George Atkinson (1819 - 1889)
The Reverend George Henry Atkinson arrived in Oregon in 1848 as a representative of the American Home Missionary Society, an organization sponsored by Congregational churches. An educational leader throughout his four decades in Oregon, he assumed leadership of the movement to establish a public education system in the Oregon Territory.
Atkinson came from an influential Massachusetts family that was involved in shipping, insurance, and land development. His grandfather, Col. Moses Little, commanded 460 troops at the Battle of Bunker Hill and was a Surveyor of the King's Woods. He also acquired substantial amounts of property in Maine, New Hampshire, and Vermont. George's great-grandfather, Amos Atkinson, owned and operated several commercial sailing ships out of Newburyport, Massachusetts.
George Atkinson was born in 1819 in Newburyport, and the family moved to Newbury, Vermont, in 1830. A graduate of Dartmouth College and Andover Seminary, he married Nancy Bates of Springfield, Vermont, in 1846. The couple had six children, only three of whom lived to adulthood. Dartmouth awarded him an honorary Doctor of Divinity degree in 1865.
The Atkinsons sailed to Oregon from Boston around Cape Horn. They took with them $200 worth of textbooks, the first schoolbooks sold in quantity in the territory. Within a year of his arrival in Oregon in 1848, Atkinson ordered more books, worth $1,700, most of which were sold through bookstores in Oregon City and Portland.
At the request of Territorial Governor Joseph Lane, Atkinson wrote the education portion of Lane's message to the first session of the Territorial Legislature in 1849. Within two months, the legislature established a system of common schools, following Atkinson’s recommendation.
In Oregon City, Atkinson served as pastor of the First Congregational Church of Oregon City from 1848 until 1865, the last two years on a part-time basis after moving to Portland in 1863. He was minister of the First Congregational Church of Portland from 1863 through 1872. Beginning in 1873, he was the general missionary (a position later changed to mission superintendent) for Congregational churches in Oregon and Washington. In 1886, Washington gained its own mission superintendent, while Atkinson continued to serve Oregon. The number of Congregational churches in Oregon and Washington increased from two at the time of his arrival to 110 at the time of his death.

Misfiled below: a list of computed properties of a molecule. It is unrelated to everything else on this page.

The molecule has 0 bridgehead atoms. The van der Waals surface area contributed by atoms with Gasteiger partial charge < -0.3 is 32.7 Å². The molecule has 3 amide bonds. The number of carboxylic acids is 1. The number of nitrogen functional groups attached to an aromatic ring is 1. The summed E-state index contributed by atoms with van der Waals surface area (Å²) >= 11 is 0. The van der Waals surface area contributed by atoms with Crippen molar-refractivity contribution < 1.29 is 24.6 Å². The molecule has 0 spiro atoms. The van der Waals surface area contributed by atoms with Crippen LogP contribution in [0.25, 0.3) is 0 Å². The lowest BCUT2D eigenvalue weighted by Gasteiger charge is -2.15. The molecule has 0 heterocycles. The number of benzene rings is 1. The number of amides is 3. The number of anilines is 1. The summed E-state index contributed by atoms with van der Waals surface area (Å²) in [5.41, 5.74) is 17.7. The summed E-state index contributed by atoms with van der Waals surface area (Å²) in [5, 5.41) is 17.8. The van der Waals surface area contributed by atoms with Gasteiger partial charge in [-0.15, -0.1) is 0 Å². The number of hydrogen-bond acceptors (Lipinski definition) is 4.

Atkinson was the first school commissioner of Clackamas County. During his years as pastor of the Portland church, he served three two-year terms as school superintendent of Multnomah County. He wrote frequent columns in the Oregonian, making recommendations to the thirty-one local school boards regarding school buildings, furniture, curricula, staffing, employment policies, textbooks, examinations, and playground management. He also served as an Oregon penitentiary commissioner. In 1865, he visited prisons in seven states, from Maine to California, submitting a report on his findings to the Oregon legislature. In 1880, Atkinson led the response to Oregonian editor Harvey W. Scott's vigorous criticism of Portland's public schools.
In September 1848, Atkinson called the meeting that established the board of trustees of Tualatin Academy (today’s Pacific University in Forest Grove). He served as secretary of the trustees for the rest of his life. He also helped to start academies and seminaries in Oregon City and in Steilacoom and Cheney, Washington. After 1880, he led the process in which Whitman Seminary in Walla Walla, Washington, became Whitman College.
Atkinson made eight visits to New England during his forty years in Oregon, the first in 1852 and the last in 1887. He spoke in churches and schools on behalf of Oregon schools, raising money and recruiting teachers and missionaries. He also addressed business groups on the economic potential of Oregon and the Pacific Northwest. He visited Puget Sound in 1859 and Alaska in 1884, making both trips on behalf of the American Home Missionary Society.
With a wide range of interests beyond churches and schools, Atkinson kept meteorological records, was an avid gardener, and wrote extensively in the Oregonian on the Great Northern Railroad, Indian affairs, and agricultural matters. In 1866, he climbed Mt. Hood with a party that included Alphonso Wood, a botanist on the faculty of Dartmouth College; he reported on the excursion in the Oregonian.
Atkinson died of a heart attack in February 1889, while recovering from pneumonia. The Atkinson Elementary School in Portland is named in his honor, as are the Atkinson Memorial Church and Atkinson Park in Oregon City.Written by:Donald Sevetson
Sevetson, Donald J., "George Atkinson, Harvey Scott, and the Portland High School Controversy of 1880." Oregon Historical Quarterly 108.3 (Fall, 2007): 458-473.